Jefferies feels incrementally better about its base case for potential merchant litigation outcomes as it relates to "buy" rated Visa Inc. (NYSE: V) and MasterCard Inc. (NYSE: MA).
"We believe that while some type of credit interchange reduction is plausible as part of a settlement, this is much more likely to be temporary than permanent. So while litigation chatter may cause periodic volatility in the stocks, we believe the ultimate outcome will be manageable," said Jason Kupferberg, an analyst at Jefferies.
The merchant litigation is being presided over by Judge John Gleeson, who also oversaw the Wal-Mart/Honor All Cards case which settled back in 2003. Kupferberg said his research suggests that based on the judge's approach to driving a settlement in that case, it is probably fair to assume he will work towards that outcome as well on the current litigation.
And in the spirit of working towards a settlement that both sides can tolerate (rather than one that either side is thrilled about), Kupferberg believes it is realistic that a settlement of the current case could include a temporary cut in U.S. credit interchange rates. This cut could be roughly 33 percent and may last about one year (he noted the settlement of the Wal-Mart case included a five-month cut to debit interchange).
Opinions vary, but in general the analyst continues to hear from his contacts that the monetary component of a potential settlement could be in the range of $5 billion to $15 billion. He believes this would be a very tolerable outcome, with MasterCard writing a check for 12 percent of the total (i.e., $600 million to $1.8 billion) and Visa unscathed from a financial perspective.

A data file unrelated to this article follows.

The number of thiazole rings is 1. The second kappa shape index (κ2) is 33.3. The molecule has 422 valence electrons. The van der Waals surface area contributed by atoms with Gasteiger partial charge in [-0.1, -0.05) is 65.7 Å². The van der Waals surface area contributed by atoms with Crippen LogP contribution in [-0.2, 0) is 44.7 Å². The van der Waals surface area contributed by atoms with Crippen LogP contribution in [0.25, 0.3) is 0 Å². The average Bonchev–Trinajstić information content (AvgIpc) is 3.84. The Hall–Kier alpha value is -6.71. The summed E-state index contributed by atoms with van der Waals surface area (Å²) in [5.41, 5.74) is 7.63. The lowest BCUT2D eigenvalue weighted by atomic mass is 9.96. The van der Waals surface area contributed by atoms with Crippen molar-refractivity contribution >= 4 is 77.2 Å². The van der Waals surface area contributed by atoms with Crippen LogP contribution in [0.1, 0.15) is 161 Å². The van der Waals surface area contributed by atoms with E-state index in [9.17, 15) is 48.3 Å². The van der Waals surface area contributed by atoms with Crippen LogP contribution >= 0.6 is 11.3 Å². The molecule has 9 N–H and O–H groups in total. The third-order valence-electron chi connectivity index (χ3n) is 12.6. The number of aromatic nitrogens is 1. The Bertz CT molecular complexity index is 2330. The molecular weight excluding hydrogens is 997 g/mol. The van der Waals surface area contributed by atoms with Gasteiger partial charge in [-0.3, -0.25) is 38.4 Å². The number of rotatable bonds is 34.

"In our opinion, if a one-year credit interchange cut is accompanied by repeal of the networks' no-surcharge rule (likely, though probably not too impactful) and monetary settlement in the $5 billion to $15 billion range, we believe that would be a neutralish to slightly negative outcome for shares of Visa and MasterCard," said Kupferberg.
While investors obviously wouldn't be pleased to see credit interchange rates lowered, Kupferberg believes this would be largely offset by the temporary nature of the cut and putting an overhang behind.